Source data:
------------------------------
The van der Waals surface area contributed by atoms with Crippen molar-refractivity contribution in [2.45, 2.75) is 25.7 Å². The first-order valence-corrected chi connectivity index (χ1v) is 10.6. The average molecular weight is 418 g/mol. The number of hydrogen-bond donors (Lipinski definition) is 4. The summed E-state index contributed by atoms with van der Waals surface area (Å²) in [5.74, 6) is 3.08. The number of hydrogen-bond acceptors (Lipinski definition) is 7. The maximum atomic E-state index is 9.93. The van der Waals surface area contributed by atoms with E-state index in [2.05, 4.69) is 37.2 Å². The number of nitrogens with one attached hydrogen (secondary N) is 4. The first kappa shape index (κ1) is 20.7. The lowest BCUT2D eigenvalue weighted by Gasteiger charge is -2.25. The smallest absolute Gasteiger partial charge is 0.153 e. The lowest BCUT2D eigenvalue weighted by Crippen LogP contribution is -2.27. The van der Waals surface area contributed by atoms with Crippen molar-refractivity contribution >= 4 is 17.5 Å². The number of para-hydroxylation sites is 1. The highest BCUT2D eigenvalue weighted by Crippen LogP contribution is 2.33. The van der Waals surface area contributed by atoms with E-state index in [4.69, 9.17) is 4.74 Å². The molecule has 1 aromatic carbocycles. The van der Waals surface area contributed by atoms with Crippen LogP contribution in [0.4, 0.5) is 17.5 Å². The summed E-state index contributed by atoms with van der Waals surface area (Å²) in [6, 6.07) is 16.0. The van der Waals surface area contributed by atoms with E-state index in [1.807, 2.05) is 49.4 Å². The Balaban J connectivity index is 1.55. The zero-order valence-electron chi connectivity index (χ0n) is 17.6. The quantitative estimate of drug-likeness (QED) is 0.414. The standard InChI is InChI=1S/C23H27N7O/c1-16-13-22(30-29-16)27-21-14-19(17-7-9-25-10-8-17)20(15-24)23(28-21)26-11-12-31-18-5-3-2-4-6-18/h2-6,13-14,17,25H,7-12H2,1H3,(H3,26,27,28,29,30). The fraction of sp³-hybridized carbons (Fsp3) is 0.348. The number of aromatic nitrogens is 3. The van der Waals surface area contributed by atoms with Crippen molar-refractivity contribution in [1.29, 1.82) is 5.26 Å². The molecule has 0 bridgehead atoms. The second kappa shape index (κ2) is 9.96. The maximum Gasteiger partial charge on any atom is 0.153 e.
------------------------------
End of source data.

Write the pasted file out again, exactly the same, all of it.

The van der Waals surface area contributed by atoms with Crippen molar-refractivity contribution in [2.45, 2.75) is 25.7 Å². The first-order valence-corrected chi connectivity index (χ1v) is 10.6. The average molecular weight is 418 g/mol. The number of hydrogen-bond donors (Lipinski definition) is 4. The summed E-state index contributed by atoms with van der Waals surface area (Å²) in [5.74, 6) is 3.08. The number of hydrogen-bond acceptors (Lipinski definition) is 7. The maximum atomic E-state index is 9.93. The van der Waals surface area contributed by atoms with E-state index in [2.05, 4.69) is 37.2 Å². The number of nitrogens with one attached hydrogen (secondary N) is 4. The first kappa shape index (κ1) is 20.7. The lowest BCUT2D eigenvalue weighted by Gasteiger charge is -2.25. The smallest absolute Gasteiger partial charge is 0.153 e. The lowest BCUT2D eigenvalue weighted by Crippen LogP contribution is -2.27. The van der Waals surface area contributed by atoms with Crippen molar-refractivity contribution >= 4 is 17.5 Å². The number of para-hydroxylation sites is 1. The highest BCUT2D eigenvalue weighted by Crippen LogP contribution is 2.33. The van der Waals surface area contributed by atoms with E-state index in [4.69, 9.17) is 4.74 Å². The molecule has 1 aromatic carbocycles. The van der Waals surface area contributed by atoms with Crippen LogP contribution in [0.4, 0.5) is 17.5 Å². The summed E-state index contributed by atoms with van der Waals surface area (Å²) in [6, 6.07) is 16.0. The van der Waals surface area contributed by atoms with E-state index in [1.807, 2.05) is 49.4 Å². The Balaban J connectivity index is 1.55. The zero-order valence-electron chi connectivity index (χ0n) is 17.6. The quantitative estimate of drug-likeness (QED) is 0.414. The standard InChI is InChI=1S/C23H27N7O/c1-16-13-22(30-29-16)27-21-14-19(17-7-9-25-10-8-17)20(15-24)23(28-21)26-11-12-31-18-5-3-2-4-6-18/h2-6,13-14,17,25H,7-12H2,1H3,(H3,26,27,28,29,30). The fraction of sp³-hybridized carbons (Fsp3) is 0.348. The number of aromatic nitrogens is 3. The van der Waals surface area contributed by atoms with Crippen molar-refractivity contribution in [1.29, 1.82) is 5.26 Å². The molecule has 0 bridgehead atoms. The second kappa shape index (κ2) is 9.96. The maximum Gasteiger partial charge on any atom is 0.153 e.